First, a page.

One person starts smoking virtual crack, seems that everyone has to join in. The article, published on PC Magazine’s Website, has stirred a crapstorm of debate about this possibility. Although I’ve responded once, I might as well follow it up.
Some debates really get on my nerves, and by far the biggest offender is the “Mac-versus-PC” debate. Each time I hear two half-wits arguing that what they use is better than the other, I want to grab both of them by the back of their skulls, Three-Stooges-style, and smack their heads together. I never hear debates about which hammer, screw driver, washer and dryer combo, television, DVD player, boom box, or anything else to use; yet, for some odd reason computers have to get the geeks in us all boiled up when people spew stupid against them.
Such is the stance that most of the Mac Bloggers I have seen so far have taken against Dvorak’s odd theory. (For those not bothering to click on the link, Dvorak’s notion is that OS X will eventually be dropped in favor of Windows.) Every one of them has a similar opinion, that Dvorak is finally off his rocker. (I could have said it sooner, but not everything the man has said these past few years has been off the mark either, and I do find him entertaining anyways.) While I agree with them on this one, Dvorak has some interesting points, and there may be some plausability to what he has here.
For example, Microsoft has helped out Windows, and offered an odd message to continue support for another 5 years on Microsoft Office. This, while cutting back on areas that are gaining ground, like Windows Media Player; and are standardizing in some areas, like Internet Explorer. Both, in the last couple of years, have not had support for MS, and, in the case of IE, has been yanked from being downloadable. There are now certain sites that are WMP-only, and although there’s only a few major companies trumpeting IE-only, the stranglehold they have in certain business areas is still there.
Apple’s two attempts in the second Job’s coming, the “Apple Switch” campaign and the iPod design and marketing attempt with and on newer mac machines have had little impact on PC users they’re trying to convert. Although I think this is more due to other factors, such as misconception and (most of all) cost, the two marketing strategies did fail.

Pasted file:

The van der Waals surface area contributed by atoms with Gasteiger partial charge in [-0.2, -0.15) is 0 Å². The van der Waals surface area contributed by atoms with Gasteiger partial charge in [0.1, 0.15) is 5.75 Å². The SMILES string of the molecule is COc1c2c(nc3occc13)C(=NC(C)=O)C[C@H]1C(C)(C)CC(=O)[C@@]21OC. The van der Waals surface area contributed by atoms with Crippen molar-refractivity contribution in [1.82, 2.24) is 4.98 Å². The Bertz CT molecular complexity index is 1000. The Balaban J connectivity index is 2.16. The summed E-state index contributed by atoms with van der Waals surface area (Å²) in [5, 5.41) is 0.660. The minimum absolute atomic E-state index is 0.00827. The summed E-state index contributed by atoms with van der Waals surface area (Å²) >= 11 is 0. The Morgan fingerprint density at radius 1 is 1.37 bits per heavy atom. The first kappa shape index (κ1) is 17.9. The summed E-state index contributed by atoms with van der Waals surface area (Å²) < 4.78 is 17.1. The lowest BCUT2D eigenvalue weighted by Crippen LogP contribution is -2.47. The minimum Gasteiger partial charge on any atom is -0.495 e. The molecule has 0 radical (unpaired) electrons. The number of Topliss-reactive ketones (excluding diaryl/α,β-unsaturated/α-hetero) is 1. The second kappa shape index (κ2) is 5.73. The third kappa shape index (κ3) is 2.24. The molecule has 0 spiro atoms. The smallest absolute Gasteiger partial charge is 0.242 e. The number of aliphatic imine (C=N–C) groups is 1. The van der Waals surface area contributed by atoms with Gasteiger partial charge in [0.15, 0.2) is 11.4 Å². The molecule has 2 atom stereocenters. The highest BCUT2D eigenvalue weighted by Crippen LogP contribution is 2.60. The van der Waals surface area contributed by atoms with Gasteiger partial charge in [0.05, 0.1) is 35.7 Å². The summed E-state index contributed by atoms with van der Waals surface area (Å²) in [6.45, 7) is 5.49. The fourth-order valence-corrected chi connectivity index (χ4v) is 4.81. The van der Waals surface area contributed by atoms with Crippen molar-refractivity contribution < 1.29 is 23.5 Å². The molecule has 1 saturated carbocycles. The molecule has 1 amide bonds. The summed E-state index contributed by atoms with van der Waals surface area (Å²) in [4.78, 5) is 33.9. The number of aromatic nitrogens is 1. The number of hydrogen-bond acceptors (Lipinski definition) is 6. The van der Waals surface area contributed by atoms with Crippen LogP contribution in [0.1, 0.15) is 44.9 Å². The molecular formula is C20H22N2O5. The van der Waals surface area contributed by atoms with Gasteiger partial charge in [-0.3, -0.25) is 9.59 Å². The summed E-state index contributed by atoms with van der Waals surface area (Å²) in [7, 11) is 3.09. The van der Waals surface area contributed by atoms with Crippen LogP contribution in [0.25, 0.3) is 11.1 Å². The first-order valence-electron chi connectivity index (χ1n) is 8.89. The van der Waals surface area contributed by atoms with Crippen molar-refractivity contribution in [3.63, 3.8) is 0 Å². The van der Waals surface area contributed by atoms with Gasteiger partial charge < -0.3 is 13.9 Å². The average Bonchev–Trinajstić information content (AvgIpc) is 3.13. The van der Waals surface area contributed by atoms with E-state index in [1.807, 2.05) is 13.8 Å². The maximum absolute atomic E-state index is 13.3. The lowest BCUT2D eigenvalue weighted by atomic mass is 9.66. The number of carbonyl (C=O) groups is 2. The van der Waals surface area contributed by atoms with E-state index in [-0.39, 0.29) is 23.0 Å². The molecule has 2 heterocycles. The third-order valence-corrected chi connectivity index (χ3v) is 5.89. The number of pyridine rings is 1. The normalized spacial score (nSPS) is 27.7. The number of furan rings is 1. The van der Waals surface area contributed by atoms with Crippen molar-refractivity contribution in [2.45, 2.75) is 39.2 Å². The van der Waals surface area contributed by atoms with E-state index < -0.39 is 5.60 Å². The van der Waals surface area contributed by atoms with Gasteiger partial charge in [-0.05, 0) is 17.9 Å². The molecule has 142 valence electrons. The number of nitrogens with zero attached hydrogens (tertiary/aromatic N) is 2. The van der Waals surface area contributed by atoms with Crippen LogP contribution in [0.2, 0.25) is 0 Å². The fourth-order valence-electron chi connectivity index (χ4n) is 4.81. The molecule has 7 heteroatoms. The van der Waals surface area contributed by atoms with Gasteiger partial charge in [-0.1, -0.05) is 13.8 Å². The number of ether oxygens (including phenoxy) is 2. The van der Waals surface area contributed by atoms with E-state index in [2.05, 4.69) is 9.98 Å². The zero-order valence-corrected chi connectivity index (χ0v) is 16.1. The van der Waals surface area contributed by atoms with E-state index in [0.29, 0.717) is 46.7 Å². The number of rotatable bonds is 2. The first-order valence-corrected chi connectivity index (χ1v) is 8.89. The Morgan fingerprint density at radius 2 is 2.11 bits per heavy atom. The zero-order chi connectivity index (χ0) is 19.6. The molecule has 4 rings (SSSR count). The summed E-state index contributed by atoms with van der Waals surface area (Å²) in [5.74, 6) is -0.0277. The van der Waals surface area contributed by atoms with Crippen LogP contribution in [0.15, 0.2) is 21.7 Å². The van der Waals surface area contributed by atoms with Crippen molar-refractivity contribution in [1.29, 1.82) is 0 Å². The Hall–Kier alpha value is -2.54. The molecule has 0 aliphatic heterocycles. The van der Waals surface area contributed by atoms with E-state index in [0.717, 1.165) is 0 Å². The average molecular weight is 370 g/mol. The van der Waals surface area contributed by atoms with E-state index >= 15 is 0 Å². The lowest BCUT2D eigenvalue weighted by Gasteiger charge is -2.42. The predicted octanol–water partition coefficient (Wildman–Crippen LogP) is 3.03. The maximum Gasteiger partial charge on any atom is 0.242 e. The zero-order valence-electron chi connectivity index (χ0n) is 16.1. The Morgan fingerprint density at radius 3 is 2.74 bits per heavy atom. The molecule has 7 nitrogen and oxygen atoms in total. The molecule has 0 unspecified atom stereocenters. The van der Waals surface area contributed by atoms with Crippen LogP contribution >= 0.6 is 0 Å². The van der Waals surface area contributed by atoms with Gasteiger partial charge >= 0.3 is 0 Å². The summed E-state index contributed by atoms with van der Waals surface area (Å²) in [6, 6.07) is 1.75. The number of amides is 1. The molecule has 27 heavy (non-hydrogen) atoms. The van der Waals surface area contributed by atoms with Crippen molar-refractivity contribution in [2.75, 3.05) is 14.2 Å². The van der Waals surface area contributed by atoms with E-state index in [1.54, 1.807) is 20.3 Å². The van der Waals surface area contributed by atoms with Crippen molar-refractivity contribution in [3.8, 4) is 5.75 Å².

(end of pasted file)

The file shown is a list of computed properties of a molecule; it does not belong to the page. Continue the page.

And the Switch to Intel? This is one of many areas where I disagree with Dvorak’s theory, as the assumption is that it’s the hardware alone that makes the difference between the Mac and the PC. It’s also why I think it’s just another pointless debate in the endless Mac-Vs.-PC war: Anyone who thinks that one piece, hardware or software, is the sole factor in what makes one way better than the other, has no clue about what they are doing. There is very little one OS or machine can do better than the other, and although each have their victories over the other, every OS, and every hardware platform, has had major flaws that have kept it from being “The Perfect Computer.” What matters to me is whether or not I can get the job done I need or want to do.
I don’t buy Apple’s assertion that Intel was “The best choice,” as others have come up with bigger and better ways of dong things, and IBM and Motorola are still doing well with the PowerPC hardware. I never bought into the Megahertz myth, not because of the architecture of the processor, but of the way the OSes themselves were holding them back, and how the major computer manufacturers were shooting themselves in the foot. (By going multiprocessor, they have opened the first steps to getting around these shortcomings.) Dvorak’s theory, that they’re setting Macintoshes up to run Windows, is just as plausible as these theories – and just as preposterous.
There’s an example – since Dvorak brought many good example’s, I can bring one – why Apple would be out of their freaking gourd to do so: Commodore. before going out of business in the US, the last few computers Commodore built weren’t based on the Amiga or the C-64 lines, but were actual Windows PCs. Granted, Commodore was smaller than Apple, but at one time they were among the Top Three; and Commodore never received the help Apple has either, but that’s al the more reason why Apple wouldn’t get rid of OS X.
Yes, Apple and MS could have been in bed together for a long time, and setting us Mac Users up for a major switch to a 99% Windows world, but the likely hood of that happening is slim and none – I have better odds of getting last Tuesday’s MegaMillion’s jackpot – I didn’t even bother playing last Tuesday. While Dvorak might be right, my magic eightball says “probably not.” (Oh, wait, do I have one of those?)